The US Federal Reserve approved a 75-bps hike in the policy rate to a range of 1.5-1.75 percent — its largest interest rate increase in more than a quarter of a century — to stem a surge in inflation. US central bank officials acknowledged the jump in consumer prices may be eroding public trust in their power, and being driven by events seen increasingly out of their hands.
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Fed Chair Jerome Powell said the central bank is not trying to induce a recession, as it cut growth projections for the world's largest economy staring at rising unemployment ahead.
In an interview with CNBC-TV18, Sameer Goel, Global Head of Emerging Markets Research at Deutsche Bank spoke at length about what this means for India and other emerging markets.
“Our read of the Fed yesterday, June 15, was very much that they will probably end up needing to tighten more aggressively than what maybe they are suggesting. We still think the next inflation print is going to be relatively elevated, which means a 75 basis points hike likely in July, probably followed by 50 each in the following couple of meetings,” he said.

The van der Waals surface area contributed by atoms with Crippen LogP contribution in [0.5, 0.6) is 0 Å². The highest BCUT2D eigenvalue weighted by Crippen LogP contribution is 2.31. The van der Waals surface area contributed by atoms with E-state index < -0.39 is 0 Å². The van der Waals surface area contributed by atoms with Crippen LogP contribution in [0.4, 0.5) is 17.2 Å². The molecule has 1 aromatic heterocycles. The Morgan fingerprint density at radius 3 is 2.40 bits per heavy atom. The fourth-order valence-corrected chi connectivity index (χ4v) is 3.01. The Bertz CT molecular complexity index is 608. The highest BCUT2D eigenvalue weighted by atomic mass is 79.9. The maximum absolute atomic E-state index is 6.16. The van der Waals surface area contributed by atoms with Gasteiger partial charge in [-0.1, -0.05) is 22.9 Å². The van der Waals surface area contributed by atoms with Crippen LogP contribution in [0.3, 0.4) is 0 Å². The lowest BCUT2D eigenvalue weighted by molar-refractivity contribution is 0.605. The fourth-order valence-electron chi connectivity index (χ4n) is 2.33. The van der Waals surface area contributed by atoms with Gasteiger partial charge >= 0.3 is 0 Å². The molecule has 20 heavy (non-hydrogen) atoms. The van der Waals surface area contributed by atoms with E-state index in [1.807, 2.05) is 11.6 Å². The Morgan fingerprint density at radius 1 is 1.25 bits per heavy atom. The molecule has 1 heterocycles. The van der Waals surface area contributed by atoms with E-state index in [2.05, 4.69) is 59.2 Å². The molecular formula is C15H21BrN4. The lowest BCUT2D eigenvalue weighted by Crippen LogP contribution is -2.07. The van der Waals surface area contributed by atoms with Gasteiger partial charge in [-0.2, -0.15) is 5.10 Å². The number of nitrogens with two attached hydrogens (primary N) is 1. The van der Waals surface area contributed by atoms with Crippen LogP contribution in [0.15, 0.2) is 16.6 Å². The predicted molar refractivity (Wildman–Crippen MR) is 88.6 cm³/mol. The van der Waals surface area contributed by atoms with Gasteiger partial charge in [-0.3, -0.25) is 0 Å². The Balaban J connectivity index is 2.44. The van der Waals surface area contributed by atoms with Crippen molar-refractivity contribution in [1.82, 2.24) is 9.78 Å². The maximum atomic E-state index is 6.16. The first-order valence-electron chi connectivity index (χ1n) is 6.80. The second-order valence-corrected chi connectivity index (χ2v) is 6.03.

Where will this leave the RBI? Goel foresees peak rates in India in the range of 6.5 percent.
“The peak rates in India are probably in the region of about 6.5 percent with a risks more towards 7 percent. Has that change with the Fed pace of tightening? I think maybe the timing of it gets influenced in terms of both front loading. I don't think it necessarily changes where we think the terminal rates would get to,” said Goel.
Rupal Bhansali, CIO-International & Global Equities, Ariel Investments too feels that Fed’s move is an acknowledgement of being behind the curve.
“Frankly, the Fed is so behind the curve, I think today's move is more an acknowledgement of them being behind the curve, rather than us trying to interpret that they are now finally getting it. I think we have a far way to go. And in fact, Powell (Chair, Federal Reserve, USA) acknowledges that” he said.
For the entire interview, watch the accompanying video